A couple days ago I talked about the importance of footwork in your pre-shot routine in playing pool.  I mentioned that you can get your back foot positioned (on the stroking line and the correct distance from the cue ball) so that you can then get into your stance.  Also the importance of clear thinking on what you want before getting into your stance. Before moving forward, I want to suggest that you do have  a few options when it comes to your stance setup footwork.  Many people when asked, don’t even know what they do with their feet to set up, they just do it naturally.  This can be good especially if they’ve practiced hard to make shots, and now this unconscious footwork works for them as an automatic success system.  However, putting more effort and attention can help greatly improve consistency in shot making and cue ball control. Here are 4 major options of footwork you can choose: Position your back foot on the stroking line in the location where it will be during your stance, so that you can simply step forward with your front foot and as soon as the front foot lands your body and bridge hand then follow and your stance if formed. Position your back foot, then step forward with your front foot and get both feet set, pause, and then descend onto the table with your bridge hand. Stand a little closer to the shot with your front foot in place and then step backwards putting your rear foot in place last, and then descend into your stance. Stand in the...
CONSISTENCY… PRE-SHOT ROUTINE:  GET TO THE STROKING LINE

CONSISTENCY… PRE-SHOT ROUTINE: GET TO THE STROKING LINE

This is CONSISTENCY month.  January 2014, and this week is PRE-SHOT ROUTINE week. First I’ve covered setting up your feet and chalking the cue as part of your routine. Ok lets back up a little bit first.  Before you can position your feet or your back foot onto the stroking line, you must find and get your eyes squarely “ON” the stroking line.   That step needs to become the foundation of all your shots and all elements of your pre-shot routine, at least once you get into the set up phase. The step of getting the eyes on the stroking line first (before getting down into the stance) sounds so obvious, yet too often I see players NOT finding the line first, and so their entire shot making process begins with little hope of success.  Luck and ability/talent to compensate become their crutch or best hope. You need to organize every stance set up for every shot, AROUND THE DISTINCT VISUAL CONFIRMATION OF THE STROKING LINE.  Let me repeat, you need to organize every single shot/stance set up, AROUND THE DISTINCT VISUAL CONFIRMATION OF THE STROKING LINE.  What does that really mean?  Don’t get down to shoot a shot until you stand on and see the line you want to shoot down. So the key element of your pre-shot routine is to find and look down the stroking line.  If you can add this to your game, almost any sequence of events after that will produce a much greater measure of CONSISTENT success for you on the pool table, for years to come. ABOVE:  This is (the yellow line)...
PRE-SHOT ROUTINE ELEMENT:  CHALKING UP

PRE-SHOT ROUTINE ELEMENT: CHALKING UP

Chalking your cue not only has an important physical function to playing the game, it serves as an important element in your pre-shot routine that contributes to your consistency as a player. Chalking is a ritual that helps with your success on the table. It has a place in the sequence in the way you get into your stance / shots and therefore deserves your attention.  For starters begin to pay attention to how and when you chalk the cue.  Notice if your chalking frequency and technique changes depending on what is happening on the table or in a match.  See if you can notice a rhythm about the way you chalk when you are playing well and try to duplicate it or recreate it all the time. Also if you don’t have a personal chalk, how neat are you with the chalk on the table?  Do you lay it down upside down allowing everything around you to get filthy?  Or do you have more respect for the game than that, I hope so.   I may be a personal pet peeve of mine about players who are really sloppy with the chalk but those guys tend not to beat anyone.  Don’t be one of them if you want to be a champion. Look at how snooker pros all carry their own chalk and it is a part of their pre-shot routine.  The table stays clean and the game moves faster.  Plus you don’t have to go hunting for chalk constantly have to be moving it out of the way… Instead of making chalking just something that must be...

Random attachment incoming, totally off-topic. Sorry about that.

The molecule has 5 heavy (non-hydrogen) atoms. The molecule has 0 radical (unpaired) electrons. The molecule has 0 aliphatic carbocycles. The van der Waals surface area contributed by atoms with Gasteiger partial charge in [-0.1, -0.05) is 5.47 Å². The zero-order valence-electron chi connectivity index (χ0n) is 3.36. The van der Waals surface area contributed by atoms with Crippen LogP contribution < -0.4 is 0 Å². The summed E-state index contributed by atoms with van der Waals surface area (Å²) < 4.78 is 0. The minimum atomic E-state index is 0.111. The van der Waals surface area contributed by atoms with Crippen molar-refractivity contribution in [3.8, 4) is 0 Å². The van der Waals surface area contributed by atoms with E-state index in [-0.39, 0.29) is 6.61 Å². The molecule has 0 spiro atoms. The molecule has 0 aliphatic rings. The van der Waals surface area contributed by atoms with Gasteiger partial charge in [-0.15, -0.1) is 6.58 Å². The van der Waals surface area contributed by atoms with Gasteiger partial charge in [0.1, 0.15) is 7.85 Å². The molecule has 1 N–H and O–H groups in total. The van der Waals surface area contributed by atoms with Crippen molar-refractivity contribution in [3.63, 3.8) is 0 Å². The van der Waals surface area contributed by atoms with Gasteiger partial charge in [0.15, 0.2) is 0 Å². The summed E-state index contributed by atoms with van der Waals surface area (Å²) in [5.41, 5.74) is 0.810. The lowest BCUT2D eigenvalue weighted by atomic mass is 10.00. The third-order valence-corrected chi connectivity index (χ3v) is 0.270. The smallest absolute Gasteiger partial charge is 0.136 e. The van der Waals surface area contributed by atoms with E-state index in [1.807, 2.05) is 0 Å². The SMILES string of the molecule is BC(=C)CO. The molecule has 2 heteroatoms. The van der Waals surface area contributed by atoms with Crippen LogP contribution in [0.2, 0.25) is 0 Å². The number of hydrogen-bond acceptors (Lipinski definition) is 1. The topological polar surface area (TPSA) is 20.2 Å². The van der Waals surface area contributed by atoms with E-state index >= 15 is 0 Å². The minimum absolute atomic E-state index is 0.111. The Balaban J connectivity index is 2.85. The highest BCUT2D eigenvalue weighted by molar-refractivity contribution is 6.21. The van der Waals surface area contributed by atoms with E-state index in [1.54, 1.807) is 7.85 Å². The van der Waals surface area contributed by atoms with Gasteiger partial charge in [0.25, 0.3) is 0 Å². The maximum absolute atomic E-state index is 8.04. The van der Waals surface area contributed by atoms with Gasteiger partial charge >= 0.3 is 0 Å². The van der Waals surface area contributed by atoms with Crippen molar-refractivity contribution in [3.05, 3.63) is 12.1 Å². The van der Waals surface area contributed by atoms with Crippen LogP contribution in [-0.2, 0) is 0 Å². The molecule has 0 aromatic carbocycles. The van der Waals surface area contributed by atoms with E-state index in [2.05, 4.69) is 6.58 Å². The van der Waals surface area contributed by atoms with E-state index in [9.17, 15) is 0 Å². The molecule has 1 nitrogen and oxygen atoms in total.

PRE-SHOT ROUTINE:  BEGINNING OF CONSISTENCY IN PLAYING POOL

PRE-SHOT ROUTINE: BEGINNING OF CONSISTENCY IN PLAYING POOL

The pre-shot routine is a much talked and written about phenomenon in the game of golf, and as important as it is in golf, it is in playing pool. An effective pre-shot routine leads to consistency in your game and successful results over and over again.  There are plenty of items on your physical checklist to take care of in a short amount of time and if you’ll need a solid mental pre-shot routine as well, to keep you focused on the task at hand which is getting both the object ball and cue ball to go and land where you want. Clear thinking presides over all of it.  Know with clarity what you are working to accomplish on every shot.  That being said, build in clear thinking to your routine.  This could be classified as (pre)-pre-shot routine.  Thinking over your strategy, even if it’s just a visual glance of the table to see the pattern so that you know with confidence what your first shot will be, is critical to winning pool matches consistently, and against tough opponents.  To keep them in the chair, get clear on your game strategy. Once you’ve decided on a shot, know get clear on that shot.  You’ll never be a great position player if you don’t pick out where exactly you want the cue ball to land.  You’ll also have a slower time adjusting to table conditions if your targets are hazy at best. Now that you know what you are planning to do with clarity, it’s time to get set up.  This is the beginning of the real pre-shot routine, and...